It turned out that she had attended Harvard Law School about a decade before I did.  Like her, I’ve been called a “trailblazer” and a “pioneer,” and I also confronted gender-bias at every turn throughout my life.  My path was only a bit less rocky than hers:  My class at HLS included the whopping number of 25 women in a class of 520, while hers had only 9.

I’ve since learned that October 1972 marked a pivotal time in RBG’s career.  She had just switched her teaching position from Rutgers Law School to Columbia Law School (a considerable upgrade).  And she had just assumed another new position:  Director of the Women’s Rights Project at the ACLU, a project she had helped to found a short time before. 

So I’m left wondering…did she know about the case Sybille (an ACLU attorney in Chicago) and I brought in February 1970, a case that put a woman’s right to reproductive choice front and center?

RBG was an ardent supporter of reproductive rights during her tenure on the Supreme Court.  She discussed her views on abortion and gender equality in a 2009 New York Times interview, where she said “[t]he basic thing is that the government has no business making that choice for a woman.”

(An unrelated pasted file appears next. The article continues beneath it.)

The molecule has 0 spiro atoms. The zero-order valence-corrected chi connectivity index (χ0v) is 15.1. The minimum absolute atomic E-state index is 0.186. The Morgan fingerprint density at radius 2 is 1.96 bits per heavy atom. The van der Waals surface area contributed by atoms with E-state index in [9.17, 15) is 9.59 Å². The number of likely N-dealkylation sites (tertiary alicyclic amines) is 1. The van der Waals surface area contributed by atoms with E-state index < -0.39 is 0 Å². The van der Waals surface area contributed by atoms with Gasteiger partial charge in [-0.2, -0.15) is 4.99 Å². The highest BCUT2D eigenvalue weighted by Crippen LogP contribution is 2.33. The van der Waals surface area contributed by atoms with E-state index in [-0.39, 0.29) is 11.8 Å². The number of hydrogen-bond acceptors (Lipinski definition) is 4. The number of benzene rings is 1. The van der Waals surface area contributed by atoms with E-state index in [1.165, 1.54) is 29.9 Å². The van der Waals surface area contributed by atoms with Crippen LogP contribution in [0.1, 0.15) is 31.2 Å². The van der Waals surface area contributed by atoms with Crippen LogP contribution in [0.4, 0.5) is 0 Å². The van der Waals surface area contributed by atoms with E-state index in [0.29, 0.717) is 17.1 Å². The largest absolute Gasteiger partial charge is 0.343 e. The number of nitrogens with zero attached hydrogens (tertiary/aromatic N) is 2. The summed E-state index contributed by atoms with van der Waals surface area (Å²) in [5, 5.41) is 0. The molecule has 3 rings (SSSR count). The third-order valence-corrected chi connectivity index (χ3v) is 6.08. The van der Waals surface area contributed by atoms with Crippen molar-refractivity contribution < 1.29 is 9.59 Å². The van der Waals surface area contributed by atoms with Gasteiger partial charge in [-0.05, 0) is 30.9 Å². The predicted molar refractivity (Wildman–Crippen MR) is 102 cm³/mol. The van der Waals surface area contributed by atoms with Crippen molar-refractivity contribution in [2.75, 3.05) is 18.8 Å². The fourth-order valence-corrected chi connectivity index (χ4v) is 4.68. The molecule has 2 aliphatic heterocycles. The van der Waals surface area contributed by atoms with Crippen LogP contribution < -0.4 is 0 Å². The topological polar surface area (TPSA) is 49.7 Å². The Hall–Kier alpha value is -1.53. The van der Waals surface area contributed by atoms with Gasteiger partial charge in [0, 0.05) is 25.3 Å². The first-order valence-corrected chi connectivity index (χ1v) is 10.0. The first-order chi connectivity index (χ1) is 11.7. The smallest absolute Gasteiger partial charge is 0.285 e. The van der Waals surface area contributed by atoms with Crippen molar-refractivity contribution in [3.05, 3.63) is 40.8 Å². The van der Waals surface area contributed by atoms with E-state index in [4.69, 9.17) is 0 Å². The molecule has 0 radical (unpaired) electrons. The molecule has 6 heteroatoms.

But I know that she had also stated that she wasn’t entirely happy with the way in which Roe v. Wade gave every woman in the U.S. that choice by bringing cases like Doe v. Scott in the federal courts.  She stated that she would have preferred that the argument had been made, over time, in each state’s legislature, with the right to choose being gradually adopted in that way rather than in one overriding court ruling that included every state.

Notably, on the 40th anniversary of the court’s ruling in Roe v. Wade, she criticized the decision because it terminated “a nascent democratic movement to liberalize abortion laws” that might have built “a more durable consensus” in support of abortion rights.

She had a point.  A democratic movement to liberalize abortion laws would have been the ideal route, and might have been a less contentious route, to achieving abortion rights throughout the country. 

But I think her position was influenced by her own life story.